Marlborough thief convicted of conspiracy

CHICAGO, Jan. 27 (UPI) -- A reputed mobster who served time for stealing the Marlborough diamond was convicted of conspiring to rob an armored car and the home of a Chicago mob boss.

Federal prosecutors said Arthur Rachel, 73, was convicted Thursday of racketeering, conspiracy and firearms charges. He was acquitted on one weapons count. Sentencing was set for May 30, the Chicago Tribune reported.


Prosecutors said Rachel conspired to rob an armored car at a suburban Chicago bank and plotted to rob the home of the late Angelo "The Hook" LaPietra in Chicago's Bridgeport neighborhood.

Rachel, Joseph Scalise, 73, and Robert Pullia, 70, were arrested last year outside LaPietra's home before pulling off either of the two robberies, the newspaper said.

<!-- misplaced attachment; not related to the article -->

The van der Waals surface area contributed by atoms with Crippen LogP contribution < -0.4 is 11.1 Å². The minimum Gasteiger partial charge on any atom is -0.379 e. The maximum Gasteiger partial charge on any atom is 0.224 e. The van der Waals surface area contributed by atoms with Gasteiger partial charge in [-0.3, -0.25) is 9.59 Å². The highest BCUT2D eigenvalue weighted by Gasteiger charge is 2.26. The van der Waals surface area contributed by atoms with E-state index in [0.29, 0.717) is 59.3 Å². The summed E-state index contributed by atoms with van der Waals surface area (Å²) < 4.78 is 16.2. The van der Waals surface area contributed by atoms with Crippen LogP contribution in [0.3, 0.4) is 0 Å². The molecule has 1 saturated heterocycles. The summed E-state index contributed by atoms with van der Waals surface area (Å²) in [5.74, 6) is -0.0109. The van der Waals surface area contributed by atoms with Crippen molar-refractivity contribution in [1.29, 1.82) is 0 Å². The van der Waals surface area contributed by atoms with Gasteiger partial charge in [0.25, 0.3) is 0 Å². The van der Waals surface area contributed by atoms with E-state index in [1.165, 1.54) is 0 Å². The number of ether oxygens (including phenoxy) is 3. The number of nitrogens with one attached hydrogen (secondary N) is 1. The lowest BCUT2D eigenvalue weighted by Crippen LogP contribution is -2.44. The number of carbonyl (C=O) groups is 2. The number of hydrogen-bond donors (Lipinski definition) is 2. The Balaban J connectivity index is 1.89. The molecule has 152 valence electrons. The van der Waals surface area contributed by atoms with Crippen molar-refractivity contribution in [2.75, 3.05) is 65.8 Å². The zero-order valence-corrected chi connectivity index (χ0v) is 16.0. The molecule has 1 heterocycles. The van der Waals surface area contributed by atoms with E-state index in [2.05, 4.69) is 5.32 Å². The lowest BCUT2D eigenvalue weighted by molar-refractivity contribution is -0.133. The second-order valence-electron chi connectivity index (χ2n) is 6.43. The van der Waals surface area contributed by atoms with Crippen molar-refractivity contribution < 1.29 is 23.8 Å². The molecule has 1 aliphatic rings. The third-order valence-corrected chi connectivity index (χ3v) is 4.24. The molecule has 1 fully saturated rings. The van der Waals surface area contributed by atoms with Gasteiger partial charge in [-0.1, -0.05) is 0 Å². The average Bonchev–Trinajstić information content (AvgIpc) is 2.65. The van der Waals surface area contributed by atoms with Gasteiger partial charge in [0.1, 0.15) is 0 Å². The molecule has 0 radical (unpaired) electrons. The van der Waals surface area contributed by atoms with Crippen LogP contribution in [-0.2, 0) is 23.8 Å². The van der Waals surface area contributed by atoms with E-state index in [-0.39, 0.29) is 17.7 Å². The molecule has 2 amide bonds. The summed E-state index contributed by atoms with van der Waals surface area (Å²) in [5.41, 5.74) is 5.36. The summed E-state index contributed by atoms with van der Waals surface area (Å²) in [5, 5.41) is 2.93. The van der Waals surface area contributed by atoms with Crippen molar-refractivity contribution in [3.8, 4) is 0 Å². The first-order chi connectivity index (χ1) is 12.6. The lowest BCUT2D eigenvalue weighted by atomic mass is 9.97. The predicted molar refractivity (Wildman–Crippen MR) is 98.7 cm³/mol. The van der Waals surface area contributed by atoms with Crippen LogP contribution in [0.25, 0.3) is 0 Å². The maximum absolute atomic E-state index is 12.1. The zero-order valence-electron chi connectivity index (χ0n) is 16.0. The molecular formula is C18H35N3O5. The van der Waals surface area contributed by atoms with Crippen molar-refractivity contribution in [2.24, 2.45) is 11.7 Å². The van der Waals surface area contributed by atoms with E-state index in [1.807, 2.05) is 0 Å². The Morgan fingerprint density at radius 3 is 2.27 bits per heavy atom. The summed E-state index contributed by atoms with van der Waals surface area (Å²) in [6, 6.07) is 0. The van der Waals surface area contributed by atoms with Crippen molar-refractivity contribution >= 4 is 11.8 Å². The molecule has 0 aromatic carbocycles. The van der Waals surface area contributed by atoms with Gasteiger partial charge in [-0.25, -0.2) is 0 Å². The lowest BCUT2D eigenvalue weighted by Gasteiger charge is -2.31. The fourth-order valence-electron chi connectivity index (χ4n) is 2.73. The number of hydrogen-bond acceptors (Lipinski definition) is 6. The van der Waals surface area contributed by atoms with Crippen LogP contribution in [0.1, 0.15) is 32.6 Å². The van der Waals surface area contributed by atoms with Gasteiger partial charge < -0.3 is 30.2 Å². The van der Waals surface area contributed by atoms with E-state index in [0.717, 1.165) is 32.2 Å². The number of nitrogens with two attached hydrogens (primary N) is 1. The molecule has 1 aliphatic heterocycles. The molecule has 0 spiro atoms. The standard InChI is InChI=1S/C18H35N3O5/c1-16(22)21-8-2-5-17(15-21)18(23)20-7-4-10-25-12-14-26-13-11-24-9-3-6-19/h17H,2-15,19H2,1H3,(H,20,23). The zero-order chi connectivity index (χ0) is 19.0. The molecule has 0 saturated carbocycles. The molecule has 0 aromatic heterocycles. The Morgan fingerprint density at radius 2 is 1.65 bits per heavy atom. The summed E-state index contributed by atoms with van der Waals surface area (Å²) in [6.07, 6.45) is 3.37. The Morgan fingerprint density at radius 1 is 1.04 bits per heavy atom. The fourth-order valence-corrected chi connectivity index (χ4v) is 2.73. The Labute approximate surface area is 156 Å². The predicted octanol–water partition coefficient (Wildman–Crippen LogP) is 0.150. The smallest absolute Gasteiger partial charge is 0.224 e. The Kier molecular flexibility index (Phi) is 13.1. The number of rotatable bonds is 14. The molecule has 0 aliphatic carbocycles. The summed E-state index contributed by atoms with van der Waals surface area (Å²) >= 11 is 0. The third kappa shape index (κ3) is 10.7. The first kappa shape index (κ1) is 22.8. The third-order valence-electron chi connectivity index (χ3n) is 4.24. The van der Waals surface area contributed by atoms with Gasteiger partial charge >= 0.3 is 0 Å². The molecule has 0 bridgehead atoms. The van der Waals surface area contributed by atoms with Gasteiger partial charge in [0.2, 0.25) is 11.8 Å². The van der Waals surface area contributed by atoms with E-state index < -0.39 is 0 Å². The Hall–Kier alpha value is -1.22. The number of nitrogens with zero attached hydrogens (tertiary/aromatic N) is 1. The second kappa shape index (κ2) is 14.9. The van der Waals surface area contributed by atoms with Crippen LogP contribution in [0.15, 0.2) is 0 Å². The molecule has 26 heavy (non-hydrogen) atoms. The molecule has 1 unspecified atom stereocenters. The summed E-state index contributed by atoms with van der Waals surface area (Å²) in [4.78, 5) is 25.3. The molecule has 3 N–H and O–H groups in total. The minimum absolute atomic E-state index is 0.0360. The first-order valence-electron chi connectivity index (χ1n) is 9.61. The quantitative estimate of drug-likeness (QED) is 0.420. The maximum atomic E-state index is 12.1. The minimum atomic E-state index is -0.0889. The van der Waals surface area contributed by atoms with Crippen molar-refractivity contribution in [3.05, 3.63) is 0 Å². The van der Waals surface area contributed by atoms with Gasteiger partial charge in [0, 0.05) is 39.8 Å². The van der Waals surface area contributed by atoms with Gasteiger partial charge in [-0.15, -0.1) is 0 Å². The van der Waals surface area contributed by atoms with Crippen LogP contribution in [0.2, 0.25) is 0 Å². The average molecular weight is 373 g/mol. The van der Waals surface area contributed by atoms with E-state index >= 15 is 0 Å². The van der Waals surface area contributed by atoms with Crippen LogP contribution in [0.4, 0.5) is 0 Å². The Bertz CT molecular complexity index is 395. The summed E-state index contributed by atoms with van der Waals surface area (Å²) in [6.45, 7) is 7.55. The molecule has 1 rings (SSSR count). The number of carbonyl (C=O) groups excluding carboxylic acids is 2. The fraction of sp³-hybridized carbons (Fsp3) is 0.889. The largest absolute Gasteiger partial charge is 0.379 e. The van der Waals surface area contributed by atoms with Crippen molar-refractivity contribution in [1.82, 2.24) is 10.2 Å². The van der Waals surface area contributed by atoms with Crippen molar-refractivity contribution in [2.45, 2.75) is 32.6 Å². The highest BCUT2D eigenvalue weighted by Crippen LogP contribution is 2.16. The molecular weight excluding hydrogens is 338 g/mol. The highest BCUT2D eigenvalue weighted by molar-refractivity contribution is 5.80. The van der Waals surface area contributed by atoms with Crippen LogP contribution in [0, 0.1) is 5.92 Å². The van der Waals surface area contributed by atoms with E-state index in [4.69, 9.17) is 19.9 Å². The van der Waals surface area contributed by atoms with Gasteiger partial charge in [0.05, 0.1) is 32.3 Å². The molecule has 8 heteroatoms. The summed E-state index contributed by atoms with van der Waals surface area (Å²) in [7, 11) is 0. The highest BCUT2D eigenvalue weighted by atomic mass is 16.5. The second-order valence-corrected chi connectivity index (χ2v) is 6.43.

Scalise, who served as a technical adviser for the feature film "Public Enemies," and Pullia pleaded guilty to the same charges last week.

Rachel had requested a bench trial.

"He is a tough, proud old-timer," Terence Gillespie, Rachel's attorney, told the Tribune before the trial began. "And if the government wants to put him in jail for the rest of his life they are going to have to prove the charges."


Under a plea agreement, Scalise and Pullia face nine to 10 years in prison.

Rachel and Scalise were convicted in 1980 of stealing the 45-carat Marlborough diamond and other jewels in a $13 million London jewel heist. The diamond was never recovered.

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